An international team coordinated by the French Agricultural Research Centre
for International Development (CIRAD) has released the genome sequence of
The sugarcane's genome is so complex that conventional sequencing techniques
were proven useless. It comprises between 10 and 12 copies of each
chromosome, when the human genome has just two. This meant that sugarcane
was the last major cultivated plant to have its genome sequenced.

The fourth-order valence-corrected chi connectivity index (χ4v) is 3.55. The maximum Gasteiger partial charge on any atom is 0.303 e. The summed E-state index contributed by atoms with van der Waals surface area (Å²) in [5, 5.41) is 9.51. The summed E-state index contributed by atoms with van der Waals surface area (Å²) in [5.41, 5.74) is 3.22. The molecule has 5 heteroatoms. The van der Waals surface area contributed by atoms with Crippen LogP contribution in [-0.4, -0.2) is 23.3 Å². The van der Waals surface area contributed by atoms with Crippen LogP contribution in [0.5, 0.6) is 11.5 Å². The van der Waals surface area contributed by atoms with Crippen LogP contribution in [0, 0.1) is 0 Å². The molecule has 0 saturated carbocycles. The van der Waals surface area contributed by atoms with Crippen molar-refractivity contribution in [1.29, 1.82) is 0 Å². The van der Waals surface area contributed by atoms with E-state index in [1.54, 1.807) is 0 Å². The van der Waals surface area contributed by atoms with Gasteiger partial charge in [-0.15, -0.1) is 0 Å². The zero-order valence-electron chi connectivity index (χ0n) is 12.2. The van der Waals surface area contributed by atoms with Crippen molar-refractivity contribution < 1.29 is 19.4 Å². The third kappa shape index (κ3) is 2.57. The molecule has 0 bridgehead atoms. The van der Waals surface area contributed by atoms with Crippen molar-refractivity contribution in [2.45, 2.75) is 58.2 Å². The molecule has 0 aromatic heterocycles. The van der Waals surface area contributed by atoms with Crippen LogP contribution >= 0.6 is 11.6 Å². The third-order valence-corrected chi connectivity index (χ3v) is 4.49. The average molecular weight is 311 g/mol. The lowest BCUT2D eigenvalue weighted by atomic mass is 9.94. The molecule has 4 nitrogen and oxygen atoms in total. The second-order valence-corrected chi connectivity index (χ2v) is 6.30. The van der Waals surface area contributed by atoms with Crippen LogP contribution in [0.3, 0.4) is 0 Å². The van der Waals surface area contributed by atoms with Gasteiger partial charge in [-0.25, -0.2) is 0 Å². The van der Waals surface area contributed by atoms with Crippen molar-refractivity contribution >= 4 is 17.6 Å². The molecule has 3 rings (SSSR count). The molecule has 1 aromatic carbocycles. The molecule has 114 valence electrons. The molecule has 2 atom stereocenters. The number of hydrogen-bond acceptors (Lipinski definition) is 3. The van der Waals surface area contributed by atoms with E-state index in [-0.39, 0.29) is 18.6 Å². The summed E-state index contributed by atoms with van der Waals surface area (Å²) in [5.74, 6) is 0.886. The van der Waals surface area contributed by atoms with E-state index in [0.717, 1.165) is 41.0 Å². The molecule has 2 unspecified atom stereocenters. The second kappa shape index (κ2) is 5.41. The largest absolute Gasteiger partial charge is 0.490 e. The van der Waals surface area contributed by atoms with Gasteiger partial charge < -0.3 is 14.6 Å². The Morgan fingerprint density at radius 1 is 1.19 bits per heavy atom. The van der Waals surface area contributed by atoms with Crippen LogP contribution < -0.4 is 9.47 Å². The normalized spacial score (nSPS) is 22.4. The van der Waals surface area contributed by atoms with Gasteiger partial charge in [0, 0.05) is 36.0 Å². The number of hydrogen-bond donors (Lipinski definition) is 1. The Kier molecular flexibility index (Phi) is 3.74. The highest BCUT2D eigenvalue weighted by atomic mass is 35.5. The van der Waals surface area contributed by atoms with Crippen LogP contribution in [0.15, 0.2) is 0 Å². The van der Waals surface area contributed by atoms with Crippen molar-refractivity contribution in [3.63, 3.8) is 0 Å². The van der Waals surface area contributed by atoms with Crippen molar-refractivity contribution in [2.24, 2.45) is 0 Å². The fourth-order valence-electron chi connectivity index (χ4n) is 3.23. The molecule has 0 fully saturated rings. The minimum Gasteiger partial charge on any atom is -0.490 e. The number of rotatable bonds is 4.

The team used a discovery made in CIRAD 20 years ago: the genome structure
of sorghum, which is very similar to that of the sugarcane. Olivier
Garsmeur, CIRAD researcher and lead author of the study, used the sorghum
genome as a template to assemble and select the sugarcane chromosome
fragments to sequence.
According to the research team, the sugarcane genome is complex for several
. *high polyploidy (large number of copies of each chromosome
. *aneuploidy (variable number of copies depending on the chromosome
. *bispecific origin of the chromosomes
. *structural differences and interspecific chromosome recombinants.